Whilst it may be confusing and painful now for many, fires eventually burn themselves out. They consume the dead wood, and create conditions for growth.

Now is the time to get ready.

All the changes we have seen happen and that are continuing to happen only hurt because we didn’t see them coming. We were what Margaret Heffernan terms “wilfully blind”

“We know, Intellectually, that confronting an issue is the only way to resolve it. But any disruption will interrupt the status quo. Given the choice between conflict and change on the one hand, and inertia on the other, the ostrich position can seem very attractive.

Margaret Heffernan. Wilful Blindness

Coronavirus has brought us, if not 20/20 vision at least a kick up the backside to get our heads out of the sand. It has brought us a global, biological “time out” to look at what’s around us. Nobody has been unaffected. Uncertainty is  proving a great leveller.

It has brutally exposed the fragility of extended supply chains and economies overly dependent on service – ways of moving wealth around rather than generating it. 

It has shown us that both the office, and the commute to it is a habit that can be changed for many of us, and that meetings can be done far more effectively and much less painfully virtually.  There is no corner office on Zoom or Teams.

We have seen initiative and innovation in important, unexpected places.

We have a different view of the jobs that matter, and the people who count in a crisis.

We know who means it when they say “people are our strongest asset”

We have rediscovered our friends and family.

It has exposed poor leadership, and amplified good leadership. Good leaders have harnessed purpose to bring people together to defeat a common enemy and poor leaders have used their own uncertainty to blame other people for not dealing with it.

It has shown us, as individuals that we can be far more effective when being ourselves in the company of others when we don’t have to hide so much behind the mask we wear to the office.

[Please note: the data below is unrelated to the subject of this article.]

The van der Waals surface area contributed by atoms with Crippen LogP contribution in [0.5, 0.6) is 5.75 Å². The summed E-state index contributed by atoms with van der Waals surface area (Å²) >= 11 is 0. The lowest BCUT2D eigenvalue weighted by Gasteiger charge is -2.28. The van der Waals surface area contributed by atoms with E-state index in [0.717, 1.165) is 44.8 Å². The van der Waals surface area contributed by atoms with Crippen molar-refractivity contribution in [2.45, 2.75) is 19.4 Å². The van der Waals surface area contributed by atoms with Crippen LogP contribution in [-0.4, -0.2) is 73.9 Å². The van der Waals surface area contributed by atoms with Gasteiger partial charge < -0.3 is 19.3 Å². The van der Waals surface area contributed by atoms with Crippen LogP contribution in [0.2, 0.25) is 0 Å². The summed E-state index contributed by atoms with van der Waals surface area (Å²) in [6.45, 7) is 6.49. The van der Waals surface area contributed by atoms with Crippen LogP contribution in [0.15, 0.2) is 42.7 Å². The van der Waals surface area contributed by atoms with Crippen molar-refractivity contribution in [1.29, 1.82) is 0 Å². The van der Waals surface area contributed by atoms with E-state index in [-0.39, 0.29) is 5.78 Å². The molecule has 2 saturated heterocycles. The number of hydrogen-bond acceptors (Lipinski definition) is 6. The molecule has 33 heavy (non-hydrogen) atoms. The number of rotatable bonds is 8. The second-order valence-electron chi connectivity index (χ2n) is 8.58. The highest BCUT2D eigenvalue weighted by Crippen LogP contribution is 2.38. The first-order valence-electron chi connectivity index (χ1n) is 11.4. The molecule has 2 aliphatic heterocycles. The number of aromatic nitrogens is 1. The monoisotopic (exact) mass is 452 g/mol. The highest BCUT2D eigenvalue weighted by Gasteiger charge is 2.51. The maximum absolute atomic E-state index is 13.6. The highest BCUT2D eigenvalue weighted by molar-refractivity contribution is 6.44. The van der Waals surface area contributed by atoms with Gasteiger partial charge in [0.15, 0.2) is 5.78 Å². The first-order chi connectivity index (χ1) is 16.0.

It is in many ways an enforced dress rehearsal for what may be next as we face the linked, complex challenges to come. 

All of the ways that the system we are part of has been changing whilst we haven’t been looking can help us when we acknowledge and harness them. 

Antifragility

We can choose

We can use technology to help us “spot the dots” we can bring together and catalyze.

If we see technology as an enemy, consuming jobs that can be automated, we’re right. If we see it as a powerful tool to harness to be ourselves, and connect to others as who we are rather than a role description, we’re right. 

We can choose the information we consume. 

We can create echo chambers to reinforce our biases and fears, or we can create small vibrant communities where we pay attention and listen to people whose views we do not understand to find common ground and new ways forward.

We can paddle around in the sewage of misinformation and manipulation that is much social media, or we can ride the white waters of knowledge and courses available for free or near free from people who are the top of their game.

We can automate the parts of our job that are begging for automation to make room for the rich conversations we can generate with other humans about the things we can’t automate. 

We are all artists. We can rediscover that.

“All children are born artists, the problem is to remain an artist as we grow up

Pablo Picasso

We can start businesses. We can write, or sing, paint or code.

We can choose, consciously, who we associate with. Evidence suggests we become the average of the five people we most associate with, and an American friend told me “it’s hard to soar like an eagle if you’re surrounding yourself with turkeys”. A sobering thought. We see the world not just through our own eyes but the eyes of those we associate with.

Both mystics and puzzlers agree, from different standpoints, that we create our own worlds.

We have lots of opportunities to create the world we want out of the debris.

Catalyzing the future

Shockabuku. A swift, spiritual kick to the head that changes your reality for ever

Grosse Pointe Blank

Coronavirus has been a Shockabuku.

Most of us now see the world at least a little differently, and have choices to make. 

All the important elements that were present when the flames caught  – skills, money, connections, ideas are still there as new growth. We can nurture them, and transplant them to more fertile ground.

We can resolve the challenges we face and deal with the conflict and change to grow individually and contribute our unique abilities to whatever comes next.

There are no solutions, no “best practices” and there is no normal, but here are some things to think about.